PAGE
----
4th Sunday in Ordinary Time (Ages 9-12): Shown, Not Told
(Begin by reading the Gospel. Sometimes it is good to have someone read it to you. It is good to hear the Word of God.)
Last week, we thought about the Kingdom of God happening in this very moment, and how each of us is called upon right now to participate. And yet, in the Gospel for this Sunday, we might wonder if this is really true. It may seem like Jesus does not want everyone to know about the Kingdom or about who he is.
They went to Capernaum; and when the sabbath came, he entered the synagogue and taught. They were astounded at his teaching, for he taught them as one having authority, and not as the scribes.
Capernaum is a town in Galilee. St. Mark shows us that the life of Jesus and his disciples includes time at the synagogue on the Sabbath day. It is important to St. Mark that we know that Jesus is a faithful Jew. Jesus 'keeps the Sabbath'; that means he follows the law regarding the holy day for the Jewish people. He keeps time sacred for God.
Did you notice that St. Mark does not seem to be all that concerned with what Jesus is actually saying when he teaches? We are only shown how he teaches--with authority. Why would St. Mark show us that Jesus has the power to teach, without telling us what he says?
Just then there was in their synagogue a man with an unclean spirit, and he cried out, “What have you to do with us, Jesus of Nazareth? Have you come to destroy us? I know who you are, the Holy One of God.”
This must be an extremely disturbing moment for everyone involved. The man is obviously disturbed. I imagine all the people in the synagogue are feeling uncomfortable. (If this happened at church, I would be trying to slide under the pew.) The people might be hoping that someone will take charge and make the man leave.
But Jesus rebuked him, saying, “Be silent, and come out of him!”
Jesus does not avoid the conflict. He speaks directly to the unclean spirit within the man. Notice, he says two things: a) be silent; b) come out.
And the unclean spirit, convulsing him and crying with a loud voice, came out of him.
The unclean spirit comes out, but it is hardly silent.
They were all amazed, and they kept on asking one another, “What is this? A new teaching—with authority! He commands even the unclean spirits, and they obey him.”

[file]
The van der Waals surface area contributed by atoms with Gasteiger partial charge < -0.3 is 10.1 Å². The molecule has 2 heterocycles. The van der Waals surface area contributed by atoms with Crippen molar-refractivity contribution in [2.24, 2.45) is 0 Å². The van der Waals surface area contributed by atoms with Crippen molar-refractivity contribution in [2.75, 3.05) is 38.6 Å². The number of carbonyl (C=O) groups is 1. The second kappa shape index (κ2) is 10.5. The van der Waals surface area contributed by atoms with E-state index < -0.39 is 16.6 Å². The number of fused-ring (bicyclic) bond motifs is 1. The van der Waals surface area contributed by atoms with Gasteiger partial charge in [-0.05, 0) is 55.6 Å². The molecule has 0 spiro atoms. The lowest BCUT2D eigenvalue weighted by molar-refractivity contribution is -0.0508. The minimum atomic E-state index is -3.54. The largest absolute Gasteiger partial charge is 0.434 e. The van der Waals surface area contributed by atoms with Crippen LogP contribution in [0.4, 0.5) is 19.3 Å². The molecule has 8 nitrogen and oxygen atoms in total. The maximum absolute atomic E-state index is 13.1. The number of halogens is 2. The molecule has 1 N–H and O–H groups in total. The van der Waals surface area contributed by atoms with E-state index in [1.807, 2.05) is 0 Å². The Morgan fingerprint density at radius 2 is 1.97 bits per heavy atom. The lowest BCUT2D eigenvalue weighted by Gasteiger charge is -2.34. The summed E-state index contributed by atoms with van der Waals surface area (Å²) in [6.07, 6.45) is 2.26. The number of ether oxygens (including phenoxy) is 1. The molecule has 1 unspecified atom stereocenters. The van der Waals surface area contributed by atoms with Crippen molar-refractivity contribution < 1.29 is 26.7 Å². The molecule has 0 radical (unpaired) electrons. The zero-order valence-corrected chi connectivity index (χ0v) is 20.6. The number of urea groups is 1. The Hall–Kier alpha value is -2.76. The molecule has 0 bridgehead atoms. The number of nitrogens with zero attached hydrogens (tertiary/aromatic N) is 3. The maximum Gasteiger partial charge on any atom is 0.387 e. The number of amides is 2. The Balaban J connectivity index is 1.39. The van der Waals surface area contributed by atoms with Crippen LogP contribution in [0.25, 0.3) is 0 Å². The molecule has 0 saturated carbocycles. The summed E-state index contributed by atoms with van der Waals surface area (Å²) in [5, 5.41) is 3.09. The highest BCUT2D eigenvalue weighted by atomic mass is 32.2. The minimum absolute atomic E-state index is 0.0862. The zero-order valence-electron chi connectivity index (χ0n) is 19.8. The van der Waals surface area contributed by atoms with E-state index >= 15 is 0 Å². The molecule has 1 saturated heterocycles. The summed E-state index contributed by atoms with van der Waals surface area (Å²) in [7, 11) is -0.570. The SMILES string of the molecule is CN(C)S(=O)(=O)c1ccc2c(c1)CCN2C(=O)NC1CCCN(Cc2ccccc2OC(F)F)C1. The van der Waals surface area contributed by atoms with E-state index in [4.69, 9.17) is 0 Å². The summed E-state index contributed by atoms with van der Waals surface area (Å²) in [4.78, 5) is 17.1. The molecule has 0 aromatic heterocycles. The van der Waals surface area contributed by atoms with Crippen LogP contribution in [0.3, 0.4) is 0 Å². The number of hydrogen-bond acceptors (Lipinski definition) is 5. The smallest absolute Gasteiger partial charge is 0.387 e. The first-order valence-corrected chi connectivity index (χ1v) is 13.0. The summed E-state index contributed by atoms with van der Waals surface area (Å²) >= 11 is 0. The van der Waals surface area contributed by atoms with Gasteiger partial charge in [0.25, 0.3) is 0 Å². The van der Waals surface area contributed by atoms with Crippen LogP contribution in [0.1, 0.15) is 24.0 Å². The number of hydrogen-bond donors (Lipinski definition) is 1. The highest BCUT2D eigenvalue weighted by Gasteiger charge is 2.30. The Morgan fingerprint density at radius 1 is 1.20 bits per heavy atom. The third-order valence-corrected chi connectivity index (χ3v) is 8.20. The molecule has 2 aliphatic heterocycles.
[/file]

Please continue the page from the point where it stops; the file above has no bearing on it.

Here the people comment on his authority again. When commanded, the unclean spirit comes out of the man, making him whole again. The fact that Jesus says, "be silent," and yet the unclean spirit is quite noisy, does not bother the people; it does not seem to be a contradiction. The people have heard and seen for themselves that unclean spirits obey Jesus.
From this we realize that when Jesus says, "be silent!", he does not mean, "make no noise." The man with the unclean spirit has just said, "I know who you are, the Holy One of God." Everyone must realize that Jesus is telling him to stop talking. Jesus does not want him to keep saying this. I wonder, why not? Jesus is the Holy One of God, is he not? Wouldn't he want everyone to know?
From time to time when reading the Gospel, we see this kind of thing--Jesus telling people not to talk about something. It seems odd because Jesus himself comes proclaiming the good news, and yet here he is, smothering the news that he is the Holy One of God. In the particular situation of this Gospel passage, it might be easy enough to understand when we consider the source of the news. This man is known to have an unclean spirit. How trustworthy would he be considered by the townspeople? What would be the effect of hearing that Jesus is the Holy One of God from a man with an unclean spirit? Long before our day and age, this would surely be considered fake news!
I wonder, though, if St. Mark is showing us something more about Jesus here. We are not told what Jesus teaches in the synagogue, but we are shown his power and authority by what he does. The people in the synagogue are shown the authority of Jesus and what do they do? They do not say, "Wow, that was cool," and head home. No, they ask a question. "What is this?" They do not understand what they have seen, and they want to know more. They are involved.
This is the method Jesus uses over and over, isn't it? Instead of explaining the Kingdom of God, he gives us a parable. The parable contains within it the good news, but we have work to do to find it. We ask questions. What can this mean? Instead of talking about Parousia, Jesus performs a miracle. The miracle is a sign, but we have work to do to understand what it means. We ask more questions. What is this? What can this mean? We become involved. By showing us, and not explaining everything, Jesus draws us closer to the mystery. Naturally, we are curious. We want to know more.
In our lives, we might try Jesus' approach to the good news. We have drawn closer to Jesus each week by considering what the Word of God means. But how do we share this with others? Do we stand in front of our homes, preaching to people the good news? ("Hey, Mrs. Campbell, did you hear that Jesus is the Holy One of God?") People might start asking questions, but I doubt they'd be about Jesus. They'd probably be about our sanity!
People don't want to be told what to believe; they want to discover for themselves. So much more joy! Jesus knows this. We know it, too. Could we instead show that we know that Jesus is the Holy One of God? Could we keep sacred time for God? Could we keep our Sabbath--Sunday--holy? Even in this pandemic? Even afterwards? By our lives, would people see and hear for themselves the authority of Jesus? Naturally, they'd become curious. They might start asking questions. They'd want to know more.